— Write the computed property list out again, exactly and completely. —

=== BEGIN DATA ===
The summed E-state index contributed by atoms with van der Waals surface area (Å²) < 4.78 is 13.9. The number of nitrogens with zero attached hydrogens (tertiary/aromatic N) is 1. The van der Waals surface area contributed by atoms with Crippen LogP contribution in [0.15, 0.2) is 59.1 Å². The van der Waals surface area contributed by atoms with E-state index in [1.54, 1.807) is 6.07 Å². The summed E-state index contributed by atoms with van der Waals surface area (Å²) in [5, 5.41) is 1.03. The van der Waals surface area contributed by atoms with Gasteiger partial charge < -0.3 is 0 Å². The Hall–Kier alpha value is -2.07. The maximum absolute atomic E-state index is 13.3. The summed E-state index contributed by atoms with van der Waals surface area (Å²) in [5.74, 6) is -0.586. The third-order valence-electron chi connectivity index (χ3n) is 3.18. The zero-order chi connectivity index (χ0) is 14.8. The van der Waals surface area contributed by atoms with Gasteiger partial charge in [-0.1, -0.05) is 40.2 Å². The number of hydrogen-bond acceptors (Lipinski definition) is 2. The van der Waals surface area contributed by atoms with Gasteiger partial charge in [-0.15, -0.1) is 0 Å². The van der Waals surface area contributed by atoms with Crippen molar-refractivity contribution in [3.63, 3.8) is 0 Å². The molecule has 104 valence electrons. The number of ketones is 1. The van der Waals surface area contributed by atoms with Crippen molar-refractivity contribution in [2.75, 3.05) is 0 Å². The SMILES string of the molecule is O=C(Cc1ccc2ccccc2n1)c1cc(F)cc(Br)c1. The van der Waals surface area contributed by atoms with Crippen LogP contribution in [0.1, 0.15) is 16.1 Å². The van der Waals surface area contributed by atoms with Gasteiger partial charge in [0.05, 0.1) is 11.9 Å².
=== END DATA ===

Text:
The summed E-state index contributed by atoms with van der Waals surface area (Å²) < 4.78 is 13.9. The number of nitrogens with zero attached hydrogens (tertiary/aromatic N) is 1. The van der Waals surface area contributed by atoms with Crippen LogP contribution in [0.15, 0.2) is 59.1 Å². The van der Waals surface area contributed by atoms with E-state index in [1.54, 1.807) is 6.07 Å². The summed E-state index contributed by atoms with van der Waals surface area (Å²) in [5, 5.41) is 1.03. The van der Waals surface area contributed by atoms with Gasteiger partial charge < -0.3 is 0 Å². The Hall–Kier alpha value is -2.07. The maximum absolute atomic E-state index is 13.3. The summed E-state index contributed by atoms with van der Waals surface area (Å²) in [5.74, 6) is -0.586. The third-order valence-electron chi connectivity index (χ3n) is 3.18. The zero-order chi connectivity index (χ0) is 14.8. The van der Waals surface area contributed by atoms with Gasteiger partial charge in [-0.1, -0.05) is 40.2 Å². The number of hydrogen-bond acceptors (Lipinski definition) is 2. The van der Waals surface area contributed by atoms with Gasteiger partial charge in [-0.15, -0.1) is 0 Å². The van der Waals surface area contributed by atoms with Crippen molar-refractivity contribution in [3.63, 3.8) is 0 Å². The molecule has 104 valence electrons. The number of ketones is 1. The van der Waals surface area contributed by atoms with Crippen molar-refractivity contribution in [2.75, 3.05) is 0 Å². The SMILES string of the molecule is O=C(Cc1ccc2ccccc2n1)c1cc(F)cc(Br)c1. The van der Waals surface area contributed by atoms with Crippen LogP contribution in [0.1, 0.15) is 16.1 Å². The van der Waals surface area contributed by atoms with Gasteiger partial charge in [0.05, 0.1) is 11.9 Å².